This week’s saint in honor of Black History month is Marian Wright Edelman.
Mrs. Edelman is definitely not a saint in the traditional/Catholic sense as she is still alive writing and working. Her work is worth highlighting today the last day of Black History Month.
Mrs. Edelman was born in Bennetsville, South Carolina, on June 6, 1939. Her father was a Baptist preacher and instilled a deep appreciation for education and community service in his children. Edelman’s father had founded the Wright Home For the Aged and expected that his children helped out with the chores there. Marian worked there often and when she was not doing chores she read books since, “The only time my father wouldn’t give me a chore was when I was reading, so I read a lot.”
Growing up with this focus on community service and education would drive much of Mrs. Edelman’s life work. Spurred by her father’s last words, “Don’t let anything get between you and your education,” she would continue her education at Spelman College in Atlanta and would receive scholarships to study abroad in Paris, Switzerland and Moscow. When she came back to Atlanta she became involved with the civil rights movement in the 1960s and her participation in sit ins and other protests would lead to her being arrested. This encounter with the law inspired her to study law at Yale Law School and ultimately become the first black woman admitted to the Mississippi Bar. Marian said that she decided to study law, “to be able to help black people, and the law seemed like a tool needed.” She began her work as a lawyer for the NAACP in Mississippi where she worked on racial justice issues and represented many of the activists during the Mississippi Freedom Summer of 1964.
Mrs. Edelman’s legacy that I would highlight today began during her civil rights work when she became a lawyer for the Child Development Group in Mississippi and helped restore funding for Head Start programs. She would move to Washington DC shortly thereafter in 1968 where she worked for the Poor People’s Campaign that Dr. Martin Luther King, Jr. started. Mrs. Edelman also founded the Washington Research Project as a public interest law firm and her focus quickly turned to issues surrounding children in poverty, childhood development and children’s education. This new focus on issues surrounding children would inspire her to found the Children’s Defense Fund in 1973. The Children’s Defense Fund advocated for poor children, children of color, and children with disabilities. It would also serve as a research center documenting problems and possible solutions to help children in need. Through her work in the CDF, Mrs. Edelman worked to persuade Congress to overhaul foster care, support adoption, improve child care and protect children who are disabled, homeless, abused or neglected. In 1997 she even stood up against welfare legislation under the Clinton administration saying that because she believed it would lead to record numbers of uninsured children, increased child abuse, and rising firearms deaths. Mrs. Edelman criticized the welfare package by writing, “if America does not stand up now for its children, it will not stand strong in the new millennium.”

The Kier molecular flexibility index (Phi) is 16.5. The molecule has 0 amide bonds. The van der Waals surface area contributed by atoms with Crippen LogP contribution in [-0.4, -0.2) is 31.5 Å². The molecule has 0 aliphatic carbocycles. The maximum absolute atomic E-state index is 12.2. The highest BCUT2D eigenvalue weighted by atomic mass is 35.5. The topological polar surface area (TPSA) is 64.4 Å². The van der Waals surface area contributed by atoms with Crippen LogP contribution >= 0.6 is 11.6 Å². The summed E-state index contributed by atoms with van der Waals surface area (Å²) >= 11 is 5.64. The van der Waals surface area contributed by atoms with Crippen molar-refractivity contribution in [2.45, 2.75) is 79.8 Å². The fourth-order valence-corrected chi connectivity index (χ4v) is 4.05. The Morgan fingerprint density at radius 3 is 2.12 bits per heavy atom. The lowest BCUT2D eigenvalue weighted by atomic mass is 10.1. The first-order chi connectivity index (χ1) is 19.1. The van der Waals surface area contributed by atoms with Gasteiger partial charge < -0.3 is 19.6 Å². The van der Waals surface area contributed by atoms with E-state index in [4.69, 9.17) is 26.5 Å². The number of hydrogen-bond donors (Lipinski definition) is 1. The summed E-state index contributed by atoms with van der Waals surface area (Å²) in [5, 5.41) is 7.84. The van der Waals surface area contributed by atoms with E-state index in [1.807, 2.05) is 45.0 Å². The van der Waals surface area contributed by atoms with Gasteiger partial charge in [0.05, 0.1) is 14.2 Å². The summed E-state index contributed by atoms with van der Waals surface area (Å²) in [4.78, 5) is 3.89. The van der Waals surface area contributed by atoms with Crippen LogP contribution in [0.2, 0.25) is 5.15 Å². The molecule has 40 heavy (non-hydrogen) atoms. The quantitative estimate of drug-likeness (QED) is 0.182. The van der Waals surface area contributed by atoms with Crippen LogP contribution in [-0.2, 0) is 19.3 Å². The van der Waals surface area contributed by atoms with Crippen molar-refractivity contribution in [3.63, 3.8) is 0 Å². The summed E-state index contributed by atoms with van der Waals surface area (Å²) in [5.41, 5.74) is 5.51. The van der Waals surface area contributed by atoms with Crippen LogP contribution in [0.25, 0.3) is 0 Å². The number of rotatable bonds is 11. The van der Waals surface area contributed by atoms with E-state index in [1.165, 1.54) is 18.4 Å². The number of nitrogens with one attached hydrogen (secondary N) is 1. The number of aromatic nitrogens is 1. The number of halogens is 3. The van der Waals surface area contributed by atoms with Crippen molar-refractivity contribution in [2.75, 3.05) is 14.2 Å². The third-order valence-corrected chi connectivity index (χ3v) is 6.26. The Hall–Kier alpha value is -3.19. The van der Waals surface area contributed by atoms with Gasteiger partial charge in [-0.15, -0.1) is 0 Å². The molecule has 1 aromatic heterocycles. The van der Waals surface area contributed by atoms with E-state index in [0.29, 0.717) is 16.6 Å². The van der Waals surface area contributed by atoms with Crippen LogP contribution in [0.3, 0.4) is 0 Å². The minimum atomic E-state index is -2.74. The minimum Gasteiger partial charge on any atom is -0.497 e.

Mrs. Edelman continues to advocate for youth and children programs to this day. She works for youth pregnancy prevention, child-care funding, prenatal care, greater parental responsibility in teaching values and limiting children’s exposure to violent images in the mass media. Edelman serves on a host of boards and councils in her continuing advocacy for children and youth. She has written many books and many of her articles are available online.
I pray that Mrs. Edelman’s example inspires us to make service to others a primary element of our life. I pray that our eyes are open to children in need around us. I pray that, whether in church, in schools or our neighborhoods, that we would be open to helping children in need. I pray that our hearts and eyes will be open to the often quiet pain and suffering of a child.
“Service is the rent we pay to be living. It is the very purpose of life and not something you do in your spare time.”
Marian Wright Edelman